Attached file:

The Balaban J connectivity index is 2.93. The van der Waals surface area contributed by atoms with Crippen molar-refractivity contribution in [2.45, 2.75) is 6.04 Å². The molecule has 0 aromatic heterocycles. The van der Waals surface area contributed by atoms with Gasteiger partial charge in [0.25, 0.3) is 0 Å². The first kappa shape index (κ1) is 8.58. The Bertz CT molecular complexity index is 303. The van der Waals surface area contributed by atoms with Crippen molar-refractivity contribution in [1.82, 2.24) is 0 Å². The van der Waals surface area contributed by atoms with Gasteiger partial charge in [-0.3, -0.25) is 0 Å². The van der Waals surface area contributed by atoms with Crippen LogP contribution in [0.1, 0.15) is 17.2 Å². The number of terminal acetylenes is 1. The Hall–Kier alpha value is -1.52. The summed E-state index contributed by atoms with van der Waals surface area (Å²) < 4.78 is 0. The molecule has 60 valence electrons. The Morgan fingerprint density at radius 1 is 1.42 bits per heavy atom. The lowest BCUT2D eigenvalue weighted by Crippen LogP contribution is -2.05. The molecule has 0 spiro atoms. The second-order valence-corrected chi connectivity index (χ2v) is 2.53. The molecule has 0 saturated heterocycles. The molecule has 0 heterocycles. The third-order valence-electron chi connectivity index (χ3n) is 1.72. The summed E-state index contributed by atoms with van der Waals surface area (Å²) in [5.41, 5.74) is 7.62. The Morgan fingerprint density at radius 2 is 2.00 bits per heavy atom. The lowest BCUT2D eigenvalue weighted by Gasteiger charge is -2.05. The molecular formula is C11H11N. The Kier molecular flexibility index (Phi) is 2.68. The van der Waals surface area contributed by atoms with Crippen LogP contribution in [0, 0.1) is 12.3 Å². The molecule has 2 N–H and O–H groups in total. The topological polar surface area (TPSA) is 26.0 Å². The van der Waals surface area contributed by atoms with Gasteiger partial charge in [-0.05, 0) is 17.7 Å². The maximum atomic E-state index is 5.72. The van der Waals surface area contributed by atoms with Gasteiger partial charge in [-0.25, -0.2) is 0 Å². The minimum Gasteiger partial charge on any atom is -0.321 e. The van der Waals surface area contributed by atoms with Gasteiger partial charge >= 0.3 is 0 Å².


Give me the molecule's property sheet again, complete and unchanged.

The Balaban J connectivity index is 2.93. The van der Waals surface area contributed by atoms with Crippen molar-refractivity contribution in [2.45, 2.75) is 6.04 Å². The molecule has 0 aromatic heterocycles. The van der Waals surface area contributed by atoms with Gasteiger partial charge in [0.25, 0.3) is 0 Å². The first kappa shape index (κ1) is 8.58. The Bertz CT molecular complexity index is 303. The van der Waals surface area contributed by atoms with Crippen molar-refractivity contribution in [1.82, 2.24) is 0 Å². The van der Waals surface area contributed by atoms with Gasteiger partial charge in [-0.3, -0.25) is 0 Å². The van der Waals surface area contributed by atoms with Crippen LogP contribution in [0.1, 0.15) is 17.2 Å². The number of terminal acetylenes is 1. The Hall–Kier alpha value is -1.52. The summed E-state index contributed by atoms with van der Waals surface area (Å²) < 4.78 is 0. The molecule has 60 valence electrons. The Morgan fingerprint density at radius 1 is 1.42 bits per heavy atom. The lowest BCUT2D eigenvalue weighted by Crippen LogP contribution is -2.05. The molecule has 0 spiro atoms. The second-order valence-corrected chi connectivity index (χ2v) is 2.53. The molecule has 0 saturated heterocycles. The molecule has 0 heterocycles. The third-order valence-electron chi connectivity index (χ3n) is 1.72. The summed E-state index contributed by atoms with van der Waals surface area (Å²) in [5.41, 5.74) is 7.62. The Morgan fingerprint density at radius 2 is 2.00 bits per heavy atom. The lowest BCUT2D eigenvalue weighted by Gasteiger charge is -2.05. The molecular formula is C11H11N. The Kier molecular flexibility index (Phi) is 2.68. The van der Waals surface area contributed by atoms with Crippen LogP contribution in [0, 0.1) is 12.3 Å². The molecule has 2 N–H and O–H groups in total. The topological polar surface area (TPSA) is 26.0 Å². The van der Waals surface area contributed by atoms with Gasteiger partial charge in [-0.05, 0) is 17.7 Å². The maximum atomic E-state index is 5.72. The van der Waals surface area contributed by atoms with Gasteiger partial charge in [-0.25, -0.2) is 0 Å². The minimum Gasteiger partial charge on any atom is -0.321 e. The van der Waals surface area contributed by atoms with Gasteiger partial charge >= 0.3 is 0 Å².